with the v, or wedge, representing "or" and p and q being the disjuncts of the disjunction (33). In this case, we require only one of the statements to be true if we want the disjunction to be true, but both statement can be true as well and still yield a disjunction that is true. Since we need one "or" the other, we can have just a single truth value to get a true disjunction. The truth table on the right demonstrates this.

When deciding to use a disjunction, see if you can paraphrase the sentence into an "either...or" structure. If not, then a disjunction may not be the right choice. Also be careful to make sure that both sentences are full sentences, not inter-dependent on one another. Finally, take note of what we call the exclusive sense of "or." This is when both choices cannot be correct at the same time. If you can either go to the library at 7 or you can go to the baseball game at 7, you cannot pick both as true at once. For our purposes, we deal with the inclusive sense of "or," when you can have both choices as true simultaneously (33-5).

p
q
~(p ^ q)
~p v ~q
T
T
F
F
T
F
T
T
F
T
T
T
F
F
T
T

De Morgan's Law #1: Negation of a Conjunction

While each law does not have a number-order to it, the first one I will discuss is called "negation of a conjunction." That is,

~(p ^ q)

This means that if we constructed a truth table with p, q, and ~(p ^ q) then all the values we had for the conjunction will be the opposite truth value that we established before. The only false case would be when p and q are both true. So how can we transform this negated conjunction into a form that we can understand better?

The key is to think when the negated conjunction would be true. If either p OR q were false then the negated conjunction would be true. That "OR" is the key here. We can write out our negated conjunction as the following disjunction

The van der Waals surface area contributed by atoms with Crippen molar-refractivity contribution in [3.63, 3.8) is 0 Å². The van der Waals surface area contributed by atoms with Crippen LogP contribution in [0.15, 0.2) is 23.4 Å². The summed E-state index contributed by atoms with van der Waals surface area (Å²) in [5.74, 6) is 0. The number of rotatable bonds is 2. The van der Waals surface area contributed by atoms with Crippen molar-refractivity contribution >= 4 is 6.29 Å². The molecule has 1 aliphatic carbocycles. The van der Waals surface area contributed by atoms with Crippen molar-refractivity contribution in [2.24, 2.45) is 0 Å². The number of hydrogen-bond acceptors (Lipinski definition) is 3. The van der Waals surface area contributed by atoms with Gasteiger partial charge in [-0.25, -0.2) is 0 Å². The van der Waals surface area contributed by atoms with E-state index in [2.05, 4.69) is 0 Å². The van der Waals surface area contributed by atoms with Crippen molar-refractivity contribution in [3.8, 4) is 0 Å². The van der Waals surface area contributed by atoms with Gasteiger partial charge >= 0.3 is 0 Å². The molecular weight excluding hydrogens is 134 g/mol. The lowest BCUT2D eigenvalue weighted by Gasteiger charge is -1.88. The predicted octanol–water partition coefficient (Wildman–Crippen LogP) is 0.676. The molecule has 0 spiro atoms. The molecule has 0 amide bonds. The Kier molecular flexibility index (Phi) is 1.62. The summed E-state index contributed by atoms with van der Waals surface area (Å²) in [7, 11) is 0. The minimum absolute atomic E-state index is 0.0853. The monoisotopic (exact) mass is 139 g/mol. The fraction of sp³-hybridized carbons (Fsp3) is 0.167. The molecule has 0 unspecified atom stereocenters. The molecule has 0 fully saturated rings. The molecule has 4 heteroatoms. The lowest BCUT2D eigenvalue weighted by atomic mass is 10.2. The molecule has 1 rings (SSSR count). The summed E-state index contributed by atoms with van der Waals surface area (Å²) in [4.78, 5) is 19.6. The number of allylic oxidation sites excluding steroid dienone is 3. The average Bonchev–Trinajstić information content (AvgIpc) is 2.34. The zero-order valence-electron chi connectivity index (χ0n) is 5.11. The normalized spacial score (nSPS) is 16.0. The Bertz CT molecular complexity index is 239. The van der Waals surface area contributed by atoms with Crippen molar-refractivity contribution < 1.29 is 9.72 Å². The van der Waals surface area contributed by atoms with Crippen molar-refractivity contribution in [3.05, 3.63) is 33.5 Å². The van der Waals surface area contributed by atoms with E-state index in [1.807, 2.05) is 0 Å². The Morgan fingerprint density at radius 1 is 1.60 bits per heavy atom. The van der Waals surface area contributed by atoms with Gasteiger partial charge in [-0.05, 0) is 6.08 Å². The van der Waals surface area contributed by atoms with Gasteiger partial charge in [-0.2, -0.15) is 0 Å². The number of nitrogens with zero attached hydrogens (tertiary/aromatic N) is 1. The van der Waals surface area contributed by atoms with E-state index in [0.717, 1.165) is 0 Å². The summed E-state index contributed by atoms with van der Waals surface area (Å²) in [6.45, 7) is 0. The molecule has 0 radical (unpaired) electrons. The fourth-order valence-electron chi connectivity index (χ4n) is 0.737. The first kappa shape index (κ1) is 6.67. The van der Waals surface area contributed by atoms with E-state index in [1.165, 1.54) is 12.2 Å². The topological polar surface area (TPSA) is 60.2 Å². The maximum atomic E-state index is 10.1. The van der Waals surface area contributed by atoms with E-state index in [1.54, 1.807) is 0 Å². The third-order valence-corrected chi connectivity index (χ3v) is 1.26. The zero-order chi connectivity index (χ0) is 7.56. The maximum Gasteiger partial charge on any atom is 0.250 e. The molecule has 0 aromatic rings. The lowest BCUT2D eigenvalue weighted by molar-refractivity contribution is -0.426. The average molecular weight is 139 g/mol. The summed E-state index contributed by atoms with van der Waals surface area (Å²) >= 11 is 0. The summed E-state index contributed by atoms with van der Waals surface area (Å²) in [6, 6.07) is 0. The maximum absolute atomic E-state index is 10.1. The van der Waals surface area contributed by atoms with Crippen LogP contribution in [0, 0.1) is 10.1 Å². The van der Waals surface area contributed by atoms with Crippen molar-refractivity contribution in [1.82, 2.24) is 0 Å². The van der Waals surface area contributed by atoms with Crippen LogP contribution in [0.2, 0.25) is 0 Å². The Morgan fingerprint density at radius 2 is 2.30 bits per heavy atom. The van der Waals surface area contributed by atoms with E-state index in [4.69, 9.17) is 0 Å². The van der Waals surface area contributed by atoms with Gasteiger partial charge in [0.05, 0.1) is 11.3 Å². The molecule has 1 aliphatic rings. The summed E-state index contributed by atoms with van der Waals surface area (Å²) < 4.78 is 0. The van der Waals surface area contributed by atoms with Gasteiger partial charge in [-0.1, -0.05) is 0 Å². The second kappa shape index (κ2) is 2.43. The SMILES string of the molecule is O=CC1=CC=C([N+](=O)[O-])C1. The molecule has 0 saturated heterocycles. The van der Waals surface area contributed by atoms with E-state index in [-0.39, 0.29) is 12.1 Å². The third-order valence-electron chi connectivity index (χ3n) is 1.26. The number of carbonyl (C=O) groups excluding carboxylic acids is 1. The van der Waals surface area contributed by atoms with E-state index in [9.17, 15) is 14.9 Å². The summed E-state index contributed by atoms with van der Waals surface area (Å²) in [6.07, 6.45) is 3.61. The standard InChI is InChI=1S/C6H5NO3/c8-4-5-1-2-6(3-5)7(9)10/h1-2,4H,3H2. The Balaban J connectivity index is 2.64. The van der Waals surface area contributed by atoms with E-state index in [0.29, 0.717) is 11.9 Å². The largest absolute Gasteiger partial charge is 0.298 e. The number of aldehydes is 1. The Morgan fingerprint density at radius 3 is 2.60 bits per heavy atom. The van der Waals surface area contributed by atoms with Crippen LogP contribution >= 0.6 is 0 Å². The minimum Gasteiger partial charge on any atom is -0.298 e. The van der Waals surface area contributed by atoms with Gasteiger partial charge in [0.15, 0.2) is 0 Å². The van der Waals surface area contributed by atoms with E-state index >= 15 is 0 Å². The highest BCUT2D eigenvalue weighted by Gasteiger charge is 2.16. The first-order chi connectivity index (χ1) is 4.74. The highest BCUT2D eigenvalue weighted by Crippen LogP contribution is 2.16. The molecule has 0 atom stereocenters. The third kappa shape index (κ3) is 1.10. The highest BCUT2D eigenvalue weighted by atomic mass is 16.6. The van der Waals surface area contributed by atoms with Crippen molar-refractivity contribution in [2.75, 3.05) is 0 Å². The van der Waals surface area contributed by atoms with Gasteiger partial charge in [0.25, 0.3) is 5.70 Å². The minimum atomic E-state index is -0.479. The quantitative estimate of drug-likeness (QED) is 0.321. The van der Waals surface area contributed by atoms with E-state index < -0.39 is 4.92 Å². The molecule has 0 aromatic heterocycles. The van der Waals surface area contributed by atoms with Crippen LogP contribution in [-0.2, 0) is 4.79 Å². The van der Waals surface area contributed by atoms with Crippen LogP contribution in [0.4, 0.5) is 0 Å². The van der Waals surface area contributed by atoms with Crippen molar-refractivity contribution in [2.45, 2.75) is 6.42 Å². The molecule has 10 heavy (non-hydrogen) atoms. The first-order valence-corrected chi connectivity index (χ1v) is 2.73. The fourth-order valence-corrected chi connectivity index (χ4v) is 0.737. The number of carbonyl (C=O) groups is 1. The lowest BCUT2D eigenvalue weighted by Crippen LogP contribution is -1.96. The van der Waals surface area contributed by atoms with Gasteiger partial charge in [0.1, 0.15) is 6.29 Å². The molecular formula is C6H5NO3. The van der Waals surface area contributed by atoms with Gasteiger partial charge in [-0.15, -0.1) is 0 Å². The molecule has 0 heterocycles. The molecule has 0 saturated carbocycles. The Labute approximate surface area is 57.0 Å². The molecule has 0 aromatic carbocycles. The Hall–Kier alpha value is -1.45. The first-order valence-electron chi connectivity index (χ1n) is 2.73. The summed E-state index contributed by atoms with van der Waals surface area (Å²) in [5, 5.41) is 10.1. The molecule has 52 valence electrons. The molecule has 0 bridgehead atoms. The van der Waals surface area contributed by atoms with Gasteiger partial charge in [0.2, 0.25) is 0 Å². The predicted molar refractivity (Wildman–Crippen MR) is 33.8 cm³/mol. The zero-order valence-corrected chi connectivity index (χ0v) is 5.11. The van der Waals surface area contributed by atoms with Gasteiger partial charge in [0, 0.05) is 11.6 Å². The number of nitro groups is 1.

~p v ~q

The truth table on the right further demonstrates the equivalent nature of the two. Thus,

~(p ^ q) = ~p v ~q

p
q
~(p v q)
~p ^ ~q
T
T
F
F
T
F
F
F
F
T
F
F
F
F
T
T

De Morgan's Law #2: Negation of a Disjunction

The "second" of the laws is called the "negation of the disjunction." That is, we are dealing with

~(p v q)

Based off the disjunction table, when we negate the disjunction, we will only have one true case: when both p AND q are false. In all other instances, the negation of the disjunction is false. Once again, take note of the truth condition, which requires an "and." The truth condition we arrived at can be symbolized as a conjunction of two negated values:

~p ^ ~q

The truth table on the right again demonstrates how these two statements are equivalent. Thus

~(p v q) = ~p ^ ~q

Source

Works Cited

Bergmann, Merrie, James Moor, and Jack Nelson. The Logic Book. New York: McGraw-Hill Higher Education, 2003. Print. 30, 31, 33-7.

© 2012 Leonard Kelley

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    • 1701TheOriginal profile imageAUTHOR

      Leonard Kelley 

      5 years ago

      Thank you, glad you enjoyed it!

    • profile image

      calculus-geometry 

      5 years ago

      This is nicely laid out and easy to follow, thanks!